Our cross-sectional findings suggest that GRS and patriarchal attitudes may be independently associated with cognitive impairment in women later in life. We also found a significant association between patriarchal attitudes and cognitive impairment only in relatively younger people. Based on our results, we suggest that the value of gender equality and a more open mindset toward family members’ roles should be emphasized at the community level. Education should be provided to foster a more equal and less hierarchical culture for elderly communities. This study also suggests that the need to eliminate stereotypes is as important for the elderly population as it is for other age groups. Recognizing the implicit effects of stereotypes will lead people to have a more open-minded attitude toward gender roles and patriarchal norms and improve cognitive function in the elderly population.
In conclusion, our findings show a significant association of GRS and patriarchal attitudes with cognitive impairment; this is a novel finding in Asian countries with relatively conservative cultures. Studies on cognitive impairment require a multi-pronged approach on an individual, biological level as well as on a populational, psychosocial level. Therefore, this study is meaningful, as it confirmed a significant association reflecting East Asian culture and emotional customs. Further longitudinal studies are required to refine the mechanism and determine causality between stereotypical thinking and cognitive function.

SUPPLEMENTARY MATERIALS

Supplementary materials are available at https://www.e-epih.org/.
Supplementary Material 1.
General characteristics of study population in men and women
epih-43-e2021023-suppl.DOCX
Supplementary Material 2.
Association between gender role stereotype and cognitive decline in study participants living in Township L
epih-43-e2021023-suppl.DOCX
Supplementary Material 3.
Association between gender role stereotype and continuous MMSE-K scores using linear regression analysis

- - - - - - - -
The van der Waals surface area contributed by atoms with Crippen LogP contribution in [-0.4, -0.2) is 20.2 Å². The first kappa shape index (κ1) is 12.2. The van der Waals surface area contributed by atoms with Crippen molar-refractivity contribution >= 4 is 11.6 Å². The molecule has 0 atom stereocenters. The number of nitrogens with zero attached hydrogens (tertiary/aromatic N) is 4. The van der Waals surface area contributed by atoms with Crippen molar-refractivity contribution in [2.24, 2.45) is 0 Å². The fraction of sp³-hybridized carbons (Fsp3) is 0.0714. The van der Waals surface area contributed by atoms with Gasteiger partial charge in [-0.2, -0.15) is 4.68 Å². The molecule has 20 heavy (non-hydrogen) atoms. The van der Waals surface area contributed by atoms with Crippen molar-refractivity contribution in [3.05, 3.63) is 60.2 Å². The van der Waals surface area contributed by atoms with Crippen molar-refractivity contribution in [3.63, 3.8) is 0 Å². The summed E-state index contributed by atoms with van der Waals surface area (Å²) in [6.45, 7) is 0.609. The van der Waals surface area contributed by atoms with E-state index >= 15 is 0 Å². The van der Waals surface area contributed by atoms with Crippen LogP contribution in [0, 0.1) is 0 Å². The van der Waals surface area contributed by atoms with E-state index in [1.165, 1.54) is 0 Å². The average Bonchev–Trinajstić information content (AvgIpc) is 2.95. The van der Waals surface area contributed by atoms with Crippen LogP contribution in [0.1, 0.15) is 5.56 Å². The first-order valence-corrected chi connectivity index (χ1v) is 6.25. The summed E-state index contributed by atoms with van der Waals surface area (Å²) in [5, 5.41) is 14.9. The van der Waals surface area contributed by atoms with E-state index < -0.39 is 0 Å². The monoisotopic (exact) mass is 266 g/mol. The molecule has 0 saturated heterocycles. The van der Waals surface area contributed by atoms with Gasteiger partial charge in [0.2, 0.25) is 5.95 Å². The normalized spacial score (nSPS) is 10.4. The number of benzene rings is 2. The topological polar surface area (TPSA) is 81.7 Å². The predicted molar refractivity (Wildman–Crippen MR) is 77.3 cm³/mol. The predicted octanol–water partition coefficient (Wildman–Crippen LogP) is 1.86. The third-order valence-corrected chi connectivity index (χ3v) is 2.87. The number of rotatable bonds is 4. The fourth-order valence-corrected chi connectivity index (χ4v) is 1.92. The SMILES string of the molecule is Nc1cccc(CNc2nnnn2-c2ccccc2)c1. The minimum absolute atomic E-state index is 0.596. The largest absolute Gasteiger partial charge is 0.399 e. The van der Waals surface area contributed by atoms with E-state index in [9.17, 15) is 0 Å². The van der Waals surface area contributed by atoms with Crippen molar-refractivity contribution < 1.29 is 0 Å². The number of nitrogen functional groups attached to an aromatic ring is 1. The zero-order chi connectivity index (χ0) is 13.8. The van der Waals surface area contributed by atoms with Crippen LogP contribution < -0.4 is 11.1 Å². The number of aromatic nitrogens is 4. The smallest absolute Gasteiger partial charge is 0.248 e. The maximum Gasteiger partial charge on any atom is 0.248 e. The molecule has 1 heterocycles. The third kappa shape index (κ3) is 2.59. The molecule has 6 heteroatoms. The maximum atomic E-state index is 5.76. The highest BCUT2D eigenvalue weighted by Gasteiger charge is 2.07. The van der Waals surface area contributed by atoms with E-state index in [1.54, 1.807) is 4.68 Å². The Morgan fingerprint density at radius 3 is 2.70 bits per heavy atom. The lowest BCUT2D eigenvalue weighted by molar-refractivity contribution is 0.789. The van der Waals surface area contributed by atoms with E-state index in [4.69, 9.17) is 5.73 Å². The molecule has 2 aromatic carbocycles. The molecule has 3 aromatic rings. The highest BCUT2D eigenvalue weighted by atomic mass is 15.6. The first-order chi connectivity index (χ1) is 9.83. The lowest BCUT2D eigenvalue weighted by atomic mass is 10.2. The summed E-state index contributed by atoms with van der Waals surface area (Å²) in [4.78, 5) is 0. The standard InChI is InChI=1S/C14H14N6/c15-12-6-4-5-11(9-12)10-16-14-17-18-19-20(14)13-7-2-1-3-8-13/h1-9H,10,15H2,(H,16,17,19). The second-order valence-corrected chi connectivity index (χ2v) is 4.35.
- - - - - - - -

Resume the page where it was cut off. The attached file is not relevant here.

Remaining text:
epih-43-e2021023-suppl.DOCX
Supplementary Material 4.
Association between patriarchal mindset and continuous MMSE-K scores using linear regression analysis
epih-43-e2021023-suppl.DOCX

CONFLICT OF INTEREST

The authors have no conflicts of interest to declare for this study.

NOTES

FUNDING
This study was supported by a faculty research grant of Yonsei University College of Medicine for 2019 (6-2019-0114) and Basic Science Research Program through the National Research Foundation of Korea (NRF) funded by the Ministry of Science and ICT (NRF-2020R1C1C1003502).

NOTES

AUTHOR CONTRIBUTIONS
Conceptualization: SJJ. Data curation: YY, SJJ, HCK. Formal analysis: HRC. Funding acquisition: SJJ, YY. Methodology: HRC. Writing – original draft: BH, HRC. Writing – review & editing: SJJ, BH, HRC, YY, HCK, YJJ.

ACKNOWLEDGEMENTS

None.

Figure 1.
Flow chart of the study population. KSHAP, Korean Social Life, Health, and Aging Project; MMSE-K, Mini-Mental State Examination, Korean version.
epih-43-e2021023f1.jpg
Figure 2.
Odds ratios (ORs) for cognitive impairment among the total study population, men only, and women only in unadjusted and fullyadjusted models. CI, confidence interval; ref., reference. 1 People with open attitude to gender role stereotype were defined as those with over the median score, 6 points, of gender role questionnaires. 2 People with open attitude to patriarchal mindset were defined as those with over the median score, 13 points, of patriarchy questionnaires. 3 Adjusted for gender, age, household income, education, hypertension, physical activity, depressive symptoms, social network size, smoking and drinking status.